Sidewalks throughout cities can be a source of accidents. Concrete sections heaved up by tree roots or water damage can create uneven surfaces that trip pedestrians. Because cities build and maintain these public paths, they have a legal duty to keep them in safe condition.

Premises Liability

A slip and fall on municipal property raises the issue of premises liability. Cities need to correct hazards to public safety in buildings, facilities, and parks. Until a city can fix an unsafe condition, it needs to warn people about the problem and try to keep them away from the hazard.

Collisions With City Vehicles

As part of their duties, many city workers have to drive on the job. Whether they are operating passenger vehicles or garbage trucks, they still have to obey the rules of the road. The driving errors or recklessness of municipal employees may make the city ultimately at fault for your motor vehicle accident injuries.

Reasonably Foreseeable Risk

Many areas that create liability for a municipality rely on the city having the ability to know about the hazard. The term "reasonably foreseeable risk" represents the concept that the city needs to have notice of the problem. If the city has no documented notice about the issue, then its lawyers might argue that it was not negligent because it had no opportunity to warn others. However, if you can show that the city should have known and had sufficient time to correct the hazard, then liability may remain. Reasonably foreseeable risk can sometimes be a point of contention when suing a city. When evidence supports your accusation of liability, an Allentown personal injury attorney may strive to communicate your case clearly and effectively. When you retain legal representation, you will not be on your own during the evidence collection process. A personal injury law office has the resources to conduct a thorough investigation. A legal representative could arrange for:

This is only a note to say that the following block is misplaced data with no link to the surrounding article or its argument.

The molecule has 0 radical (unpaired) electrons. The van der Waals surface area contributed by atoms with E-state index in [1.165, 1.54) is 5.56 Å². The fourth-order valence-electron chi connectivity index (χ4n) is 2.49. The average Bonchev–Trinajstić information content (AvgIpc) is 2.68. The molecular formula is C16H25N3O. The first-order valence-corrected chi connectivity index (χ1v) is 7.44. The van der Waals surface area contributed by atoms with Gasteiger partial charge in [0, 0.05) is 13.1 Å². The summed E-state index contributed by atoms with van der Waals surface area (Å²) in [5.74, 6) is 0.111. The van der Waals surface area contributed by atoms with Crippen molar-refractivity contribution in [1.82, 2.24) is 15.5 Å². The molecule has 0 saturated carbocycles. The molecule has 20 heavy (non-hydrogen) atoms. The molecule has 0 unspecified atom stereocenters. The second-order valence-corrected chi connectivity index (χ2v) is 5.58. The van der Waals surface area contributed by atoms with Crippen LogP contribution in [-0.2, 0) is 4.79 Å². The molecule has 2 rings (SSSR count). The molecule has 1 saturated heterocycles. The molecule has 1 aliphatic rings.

• Testimony from an accident reconstruction professional
  • Interviews of witnesses
  • Testimony from a medical expert about your injuries
  • Photographing of an accident scene
  • Appraisal of property damage

Steps for Suing a City for an Accident

As an accident victim, you will launch your action by notifying the city about your injury within the statutory deadline. After that, you would try to settle the matter through an administrative process that would likely involve the city's legal counsel and insurer. Although you may not need to file an actual lawsuit, legal support can aid your pursuit of an out-of-court settlement. An attorney may assemble evidence about why your accident happened, who was at fault, and the extent of your financial losses. The lawyer will then present it to the appropriate city agency for processing. Only if these administrative efforts fail to produce an acceptable settlement would you then file a lawsuit. Your lawsuit might nudge the city toward offering an adequate settlement prior to the completion of a trial. If that does not occur, a jury will decide whether you receive compensation or not.

Free Initial Consultation

You can obtain a legal opinion about your accident case against a city or other local government from Metzger & Kleiner. We understand that the physical and financial stress caused by your injuries can add to the frustration of trying to get answers from a governmental agency. Our personal injury law firm has represented all kinds of accident cases against individuals, large companies, and municipalities. We welcome the opportunity to learn more about your accident during a no-obligation consultation. To schedule an appointment with an Allentown personal injury attorney, contact our Lehigh Valley office today at (610) 435-7400.